But there is one more aspect to consider. The FUJIFILM X-T2 will probably not be released before the fall of 2016. By that time it is not unlikely that Sony will have given other companies access to their brand new 24MP sensor technology (e.g. that can be found in the new Sony Alpha A6300 – see my article here). Should Fuji use and adept this new sensor for the XT-2, this would further boost resolution and high ISO capabilities of the new cam. And of course the FUJIFILM X-T2 should also have a decent 4K video option on board. No doubt in my mind, the X-T2 will become the new FUJIFILM flagship. The X-Pro2 will then still be a good buy for all photographers who prefer the rangefinder experience. In any case, it is nice to have the choice.



Images: FUJIFILM Corporation

Apr 302014

Lupico_140225__FXE4245-2The new Sony Cyber-shot DSC-RX100M3 is going to be even hotter than anticipated. See my earlier post here. Digicameinfo reported on a leaked manual probably showing a significant change in lens design (see this link).

Sonyalpha Rumors also has a current update on all earlier rumors. It seems the new camera will be announced tomorrow May 1. Update: Will be announced at a later date (probably mid of May). According to the rumor site Sony indeed designed the lens with an equivalent of 24mm at the wide end and even managed to make it a lot faster (f/1.8-2.8) at the cost of ending up at 70mm at the long end. See this link to get the details there.

A few things I mentioned in my post end of February seem not to have made it to the finished product though. Whilst the screen will probably be tiltable, there is no mention of a touch functionality. The reason for this is the rumored integrated EVF. If true, this is big news indeed! The previous Sony Cyber-shot DSC-RX100M2 is a magnificent little camera as it stands. With the EVF included with most other technical specifications left untouched (including body size and sensor), IMHO the competition will be left in the dust.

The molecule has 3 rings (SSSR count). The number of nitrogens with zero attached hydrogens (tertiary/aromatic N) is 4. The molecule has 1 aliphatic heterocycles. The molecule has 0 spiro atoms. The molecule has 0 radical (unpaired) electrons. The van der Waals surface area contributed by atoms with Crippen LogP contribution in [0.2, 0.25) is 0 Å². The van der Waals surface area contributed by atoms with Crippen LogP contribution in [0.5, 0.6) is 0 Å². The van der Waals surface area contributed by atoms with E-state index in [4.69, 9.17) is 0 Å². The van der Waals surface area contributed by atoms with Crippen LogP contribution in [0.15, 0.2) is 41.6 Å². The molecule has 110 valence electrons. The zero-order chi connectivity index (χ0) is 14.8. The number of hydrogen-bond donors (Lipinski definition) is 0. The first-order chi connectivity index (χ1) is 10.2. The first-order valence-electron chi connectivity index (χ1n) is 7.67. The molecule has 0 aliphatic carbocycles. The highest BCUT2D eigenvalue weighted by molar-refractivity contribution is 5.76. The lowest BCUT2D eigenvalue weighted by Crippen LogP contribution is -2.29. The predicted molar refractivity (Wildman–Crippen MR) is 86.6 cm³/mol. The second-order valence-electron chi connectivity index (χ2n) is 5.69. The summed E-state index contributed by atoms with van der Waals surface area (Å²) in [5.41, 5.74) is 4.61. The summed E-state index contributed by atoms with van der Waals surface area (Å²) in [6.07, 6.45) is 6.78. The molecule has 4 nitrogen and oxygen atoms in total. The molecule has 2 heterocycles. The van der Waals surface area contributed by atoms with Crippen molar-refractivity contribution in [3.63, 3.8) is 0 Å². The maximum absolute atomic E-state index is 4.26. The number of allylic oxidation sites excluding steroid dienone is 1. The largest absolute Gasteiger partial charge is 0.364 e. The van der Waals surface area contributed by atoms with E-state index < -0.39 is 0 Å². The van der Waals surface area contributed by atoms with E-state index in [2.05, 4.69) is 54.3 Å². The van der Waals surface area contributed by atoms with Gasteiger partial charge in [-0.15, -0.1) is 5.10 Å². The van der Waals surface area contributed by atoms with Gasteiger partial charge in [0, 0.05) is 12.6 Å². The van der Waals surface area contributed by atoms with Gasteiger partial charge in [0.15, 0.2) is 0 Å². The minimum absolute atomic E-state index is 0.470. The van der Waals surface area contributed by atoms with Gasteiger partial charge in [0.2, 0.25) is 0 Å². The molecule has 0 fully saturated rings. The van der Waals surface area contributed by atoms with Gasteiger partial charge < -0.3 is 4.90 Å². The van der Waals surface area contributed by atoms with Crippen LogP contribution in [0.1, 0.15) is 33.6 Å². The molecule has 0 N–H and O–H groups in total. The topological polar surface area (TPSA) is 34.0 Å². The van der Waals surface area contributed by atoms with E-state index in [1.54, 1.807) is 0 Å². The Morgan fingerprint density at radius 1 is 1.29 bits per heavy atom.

Sony leaving out the 4K video would be a bit of a disappointment but the rumored XAVC S format is not that bad either.

Another home run for Sony so it seems. But it won’t come cheap. Maybe it is time to get a good deal on a previous version RX100 – if you can resist the temptation of buying the new premium compact camera with the built-in EVF.

Aug 092013


The previous marketing campaign for the “Mini M” was seen as misleading by many Leicaphiles who were hoping for a new kind of Interchangeable Lens Camera (ILC) with some brand new features from Leica. All they got was the Leica X Vario Typ 107. The final unveiling of this camera was a great disappointment (at least to me) and certainly was not what most people were expecting. See my earlier report via this link.

Now there is a bit of hope for all who have patiently waited for a Leica mirrorless camera with better features giving an alternative to the bigger, manual focus Leica M.

Several sites have reported a recent filing of a Leica C (Typ 112) with the Taiwan National Communications Commission (NCC) – see this link at digicame-info if your Japanese is any good at all 😉 .

There are not many infos you can derive from that except that the new camera will have built-in Wi-Fi capabilities. That fact and the tentative preliminary naming “Leica C” does suggest that there will be some kind of camera featuring an M-mount and possibly some other cool features. Maybe this will indeed turn out to be what many Leica followers were expecting the clumsily advertised “Mini M” to be in the first place.

The new camera will probably be announced this fall or next spring. In a recent interview published on Focus Numerique the CEO of Leica Camera AG, Dr. Andreas Kaufmann, almost said as much when he hinted at some new interesting products that would be introduced in this specific time span. Since he also stated that Leica is working on other solutions for the full format, this could even point to a full-frame solution for the Leica C Typ 112. Then again it might turn out to be just another point and shoot Panasonic clone.